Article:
8 hours of deposition, 18 hours of travel time.
We’ve all done it. Buy a plane ticket, reserve a hotel and a car, and slog to conduct a deposition in a remote part of the country (or the world). An eight-hour deposition (or sometimes less) becomes a two or three day affair. You’ve probably had to carry several boxes of documents, and at the end of the trip you’re beat. And of course your client has to endure many thousands of extra dollars of travel costs. With the ubiquity of inexpensive, high-quality internet video conferencing technology such as Skype, Google Hangouts, and many more, it seems like travelling more than a few miles to a deposition should be a thing of the past. But it’s not, even though it is becoming more common for courts to expressly allow videoconference depositions.
3 Reasons Lawyers Avoid Videoconference Depositions
Despite the prevalence of video conferencing solutions, many lawyers refuse to employ videoconference depositions. Three of the most common objections are:
- “I need to observe all of the witness’s nonverbal reactions and cues”
- “I need to control the documents so the opposing counsel and the witness cannot study them ahead of time.”
- “What if the technology breaks down?”
These are all valid and reasonable objections, but each one can be addressed. And, as I’ll explain below, there are some key benefits to videoconference depositions other than cost savings.
Observing the Witness Closely
Clearly the deposing attorney needs to be able to see the witness’s demeanor and nonverbal reactions. But even inexpensive webcams broadcast in 1080 HD, so it should not be difficult to get high quality image and sound. A more valid concern is that, depending on how the witness is positioned in front of the camera, the deposing lawyer may miss certain cues that are not on screen. For example, you would not see fidgeting or hand wringing below a conference table. Another related concern is that you may not see someone behind the camera giving the witness cues. There are a few solutions that would certainly cost less than travelling to see the witness.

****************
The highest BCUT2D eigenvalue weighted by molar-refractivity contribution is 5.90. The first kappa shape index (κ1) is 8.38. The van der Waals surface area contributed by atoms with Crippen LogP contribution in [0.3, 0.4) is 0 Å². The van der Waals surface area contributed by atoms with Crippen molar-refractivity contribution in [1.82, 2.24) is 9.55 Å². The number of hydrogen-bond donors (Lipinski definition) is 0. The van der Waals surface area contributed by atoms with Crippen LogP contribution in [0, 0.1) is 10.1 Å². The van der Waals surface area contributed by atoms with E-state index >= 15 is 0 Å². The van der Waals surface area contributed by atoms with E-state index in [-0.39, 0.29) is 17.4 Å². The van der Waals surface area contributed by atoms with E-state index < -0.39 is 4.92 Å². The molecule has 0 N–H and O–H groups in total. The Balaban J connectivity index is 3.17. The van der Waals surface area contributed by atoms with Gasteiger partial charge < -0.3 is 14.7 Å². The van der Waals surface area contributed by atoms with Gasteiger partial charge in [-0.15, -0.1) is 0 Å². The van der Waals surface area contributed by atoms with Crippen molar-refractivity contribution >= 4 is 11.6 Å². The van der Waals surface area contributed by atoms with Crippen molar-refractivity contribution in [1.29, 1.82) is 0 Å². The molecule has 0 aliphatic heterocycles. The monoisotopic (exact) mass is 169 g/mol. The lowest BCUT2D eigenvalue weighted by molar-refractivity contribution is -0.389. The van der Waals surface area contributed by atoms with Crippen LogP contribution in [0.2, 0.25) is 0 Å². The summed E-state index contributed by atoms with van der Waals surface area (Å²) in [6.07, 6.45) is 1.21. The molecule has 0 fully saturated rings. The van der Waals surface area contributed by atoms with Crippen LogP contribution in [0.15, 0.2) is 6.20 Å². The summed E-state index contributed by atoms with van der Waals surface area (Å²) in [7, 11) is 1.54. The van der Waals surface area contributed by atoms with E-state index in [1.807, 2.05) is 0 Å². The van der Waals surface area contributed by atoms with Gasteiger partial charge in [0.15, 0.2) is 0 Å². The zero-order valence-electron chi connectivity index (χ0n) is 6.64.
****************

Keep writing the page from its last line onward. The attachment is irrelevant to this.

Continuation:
- Arrange for the witness to be seated away from a table so you can see them head-to-toe.
- Use multiple cameras so you can see everything. This might even mean you have a camera off to the side so it can see above and below the table. If you also put a camera behind the witness you can ensure he is not receiving any improper cues.
- Hire a law clerk or legal assistant from a nearby law firm to act as local counsel and observe the proceedings in-person. In nearly every case you would be able to hire a (less expensive) non-lawyer to perform this task. This person would be able to alert you if they see anything noteworthy such as slight fidgeting or cues from other people.
Need to control the documents
If you use paper then this issue becomes a real concern. You may have 1000+ pages of exhibits that you have to ship to the witness. And no matter how hard you try to give the court reporter instructions, it is very likely that the entire box(es) of documents will find their way to the witness and opposing counsel before the deposition starts. The last thing you want to do is afford the witness time to review your documents and give them a chance to concoct answers before you begin asking questions. Fortunately there is a simple solution: go paperless. If you use paperless exhibit technology, such as AgileLaw’s software, then you reveal only the documents you want to reveal during the deposition. The court reporter, witness, and opposing counsel receive only the documents you reveal when you reveal them. This happens during the deposition on their laptop or tablet in real time. The software also handles marking exhibits. If you employ paperless exhibit software then you save on the cost of printing and shipping AND you prevent the witness from getting additional prep time with your documents.